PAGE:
Light-weight crypto: Rabbit
[Back] Rabbit is a Light Weight Stream Cipher and was written by Martin Boesgaard, Mette Vesterager, Thomas Christensen and Erik Zenner. It creates a key stream from a 128-bit key and a 64-bit initialization vector [paper]:
The methods we used for encryption, such as AES, are often not fit-of-purpose for devices which have limited storage and processing facilities. Thus newer methods are being investigated which are simpler to implement. Once of these is the Rabbit stream encryption method. With this we take a secret key and then generate an infinitely long cipher stream. The cipher key stream is then EX-OR’ed with the data stream. On the other side, we generate the same cipher key stream, and then EX-OR it with the inputting cipher stream, and thus recover the data stream. Nice and simple.
With this Bob must pass the secret key to Alice, for them both to create the same key stream. Along with this Bob needs to send the IV value used. If Eve is watching she will see the IV value, but will not know the secret key they have used:
Rabbit is thus one contender for a light weight stream cipher and was written by Martin Boesgaard, Mette Vesterager, Thomas Christensen and Erik Zenner. It creates a key stream from a 128-bit key and a 64-bit initialization vector (IV) [paper]. The IV makes sure that the same plaintext does not appear as the same ciphertext.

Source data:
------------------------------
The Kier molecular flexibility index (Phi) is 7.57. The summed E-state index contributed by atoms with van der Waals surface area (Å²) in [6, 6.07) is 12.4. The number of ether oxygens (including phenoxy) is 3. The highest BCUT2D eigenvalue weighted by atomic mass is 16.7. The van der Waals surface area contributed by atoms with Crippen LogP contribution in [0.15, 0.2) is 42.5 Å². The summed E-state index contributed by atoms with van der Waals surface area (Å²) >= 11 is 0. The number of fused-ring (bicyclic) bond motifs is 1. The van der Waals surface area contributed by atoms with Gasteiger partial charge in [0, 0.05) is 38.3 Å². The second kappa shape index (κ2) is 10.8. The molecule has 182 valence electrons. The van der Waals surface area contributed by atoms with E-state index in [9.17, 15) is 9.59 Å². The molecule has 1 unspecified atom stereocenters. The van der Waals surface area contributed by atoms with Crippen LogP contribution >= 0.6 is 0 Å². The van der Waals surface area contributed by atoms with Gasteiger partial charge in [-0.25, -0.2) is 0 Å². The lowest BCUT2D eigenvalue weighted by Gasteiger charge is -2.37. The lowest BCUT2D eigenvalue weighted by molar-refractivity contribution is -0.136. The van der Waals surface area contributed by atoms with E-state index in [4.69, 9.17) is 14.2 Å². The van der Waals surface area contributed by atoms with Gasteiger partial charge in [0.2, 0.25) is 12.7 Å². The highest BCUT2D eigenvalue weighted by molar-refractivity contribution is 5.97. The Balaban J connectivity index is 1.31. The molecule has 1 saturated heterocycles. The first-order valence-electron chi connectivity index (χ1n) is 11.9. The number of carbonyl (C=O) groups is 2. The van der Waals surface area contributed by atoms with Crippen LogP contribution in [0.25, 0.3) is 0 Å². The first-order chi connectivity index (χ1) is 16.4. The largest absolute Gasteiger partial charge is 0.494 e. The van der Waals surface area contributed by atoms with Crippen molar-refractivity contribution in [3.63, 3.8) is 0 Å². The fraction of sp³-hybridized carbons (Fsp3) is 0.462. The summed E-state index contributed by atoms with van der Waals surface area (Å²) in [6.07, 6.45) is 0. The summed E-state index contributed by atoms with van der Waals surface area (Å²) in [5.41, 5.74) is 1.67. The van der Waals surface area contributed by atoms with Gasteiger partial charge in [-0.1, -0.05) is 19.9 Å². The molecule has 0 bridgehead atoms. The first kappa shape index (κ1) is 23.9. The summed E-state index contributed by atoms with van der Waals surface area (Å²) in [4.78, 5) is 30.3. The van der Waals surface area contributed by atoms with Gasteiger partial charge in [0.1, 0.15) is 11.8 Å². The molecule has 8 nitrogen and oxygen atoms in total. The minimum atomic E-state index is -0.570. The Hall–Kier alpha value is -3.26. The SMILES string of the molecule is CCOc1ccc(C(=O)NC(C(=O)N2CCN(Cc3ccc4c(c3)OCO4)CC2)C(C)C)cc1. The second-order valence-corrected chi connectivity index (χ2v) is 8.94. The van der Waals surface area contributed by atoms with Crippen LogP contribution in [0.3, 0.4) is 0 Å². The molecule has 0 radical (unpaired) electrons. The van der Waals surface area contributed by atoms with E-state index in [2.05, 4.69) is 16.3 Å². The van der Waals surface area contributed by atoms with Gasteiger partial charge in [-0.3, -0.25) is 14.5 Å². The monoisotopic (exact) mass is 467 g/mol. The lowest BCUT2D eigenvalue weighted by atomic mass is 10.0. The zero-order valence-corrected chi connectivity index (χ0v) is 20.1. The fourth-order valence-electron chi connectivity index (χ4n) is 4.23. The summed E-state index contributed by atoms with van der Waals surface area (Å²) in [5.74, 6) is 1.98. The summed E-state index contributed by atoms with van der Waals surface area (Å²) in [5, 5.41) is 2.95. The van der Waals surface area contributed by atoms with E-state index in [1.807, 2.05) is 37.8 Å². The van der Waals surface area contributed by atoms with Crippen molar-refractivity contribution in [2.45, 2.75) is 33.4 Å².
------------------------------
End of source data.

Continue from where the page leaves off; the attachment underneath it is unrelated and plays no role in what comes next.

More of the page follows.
Rabbit only needs 512 bits of storage space for the current state. There are eight counters (\(c_0\) — \(c_7\)) and eight states (\(x_0\) — \(x_7\)), and where the state number is defined as \(i\). Initially the key is loaded in the \(c_i\) and \(x_i\) registers. Next the IV value is applied with an EX-OR function to the \(c_i\) registers. After the initialization, each iteration performs after rotate left operations (<<<) on the state values:
The x values are then used to create eight state values, and which builds a 128-bit key stream block for each iteration of i. The 128-bit key stream block is then used to EX-OR with the data stream.
A sample run where a passphrase is converted into an 128-bit MD5 hash value is:
Message: abc Encryption password: qwerty Encryption key: d8578edf8458ce06fbc5bb76a58c5ca4 ======Rabbit encryption======== Encrypted: cf3548 Decrypted: abc
You can see that we have three bytes of an input (‘abc’), and that the output has also have three bytes (0xcf3548). A stream cipher is thus efficient in the processing, as there is no overhead in adding data (or padding bytes).
The code to implement this is: